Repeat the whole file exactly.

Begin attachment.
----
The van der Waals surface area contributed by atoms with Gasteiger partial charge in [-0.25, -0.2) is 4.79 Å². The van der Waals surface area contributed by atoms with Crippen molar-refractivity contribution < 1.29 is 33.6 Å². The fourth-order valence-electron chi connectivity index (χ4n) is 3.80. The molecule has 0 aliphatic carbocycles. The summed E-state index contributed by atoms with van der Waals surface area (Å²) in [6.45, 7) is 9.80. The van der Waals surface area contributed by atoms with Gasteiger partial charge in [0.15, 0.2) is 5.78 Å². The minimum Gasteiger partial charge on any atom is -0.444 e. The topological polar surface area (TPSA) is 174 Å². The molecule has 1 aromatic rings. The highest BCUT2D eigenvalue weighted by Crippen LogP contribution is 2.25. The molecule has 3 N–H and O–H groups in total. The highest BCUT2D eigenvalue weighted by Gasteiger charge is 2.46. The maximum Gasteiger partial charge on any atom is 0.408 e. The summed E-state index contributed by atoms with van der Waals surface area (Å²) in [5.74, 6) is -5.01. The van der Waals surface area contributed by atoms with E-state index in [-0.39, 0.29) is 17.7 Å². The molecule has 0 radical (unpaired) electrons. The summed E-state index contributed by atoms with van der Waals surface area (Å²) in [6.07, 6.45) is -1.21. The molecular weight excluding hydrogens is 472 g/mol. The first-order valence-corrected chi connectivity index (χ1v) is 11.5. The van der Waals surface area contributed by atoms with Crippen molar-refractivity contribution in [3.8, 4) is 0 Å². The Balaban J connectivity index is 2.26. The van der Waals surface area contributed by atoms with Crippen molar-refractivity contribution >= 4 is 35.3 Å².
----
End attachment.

The van der Waals surface area contributed by atoms with Gasteiger partial charge in [-0.25, -0.2) is 4.79 Å². The van der Waals surface area contributed by atoms with Crippen molar-refractivity contribution < 1.29 is 33.6 Å². The fourth-order valence-electron chi connectivity index (χ4n) is 3.80. The molecule has 0 aliphatic carbocycles. The summed E-state index contributed by atoms with van der Waals surface area (Å²) in [6.45, 7) is 9.80. The van der Waals surface area contributed by atoms with Gasteiger partial charge in [0.15, 0.2) is 5.78 Å². The minimum Gasteiger partial charge on any atom is -0.444 e. The topological polar surface area (TPSA) is 174 Å². The molecule has 1 aromatic rings. The highest BCUT2D eigenvalue weighted by Crippen LogP contribution is 2.25. The molecule has 3 N–H and O–H groups in total. The highest BCUT2D eigenvalue weighted by Gasteiger charge is 2.46. The maximum Gasteiger partial charge on any atom is 0.408 e. The summed E-state index contributed by atoms with van der Waals surface area (Å²) in [5.74, 6) is -5.01. The van der Waals surface area contributed by atoms with E-state index in [-0.39, 0.29) is 17.7 Å². The molecule has 0 radical (unpaired) electrons. The summed E-state index contributed by atoms with van der Waals surface area (Å²) in [6.07, 6.45) is -1.21. The molecular weight excluding hydrogens is 472 g/mol. The first-order valence-corrected chi connectivity index (χ1v) is 11.5. The van der Waals surface area contributed by atoms with Crippen molar-refractivity contribution in [3.8, 4) is 0 Å². The Balaban J connectivity index is 2.26. The van der Waals surface area contributed by atoms with Crippen molar-refractivity contribution >= 4 is 35.3 Å².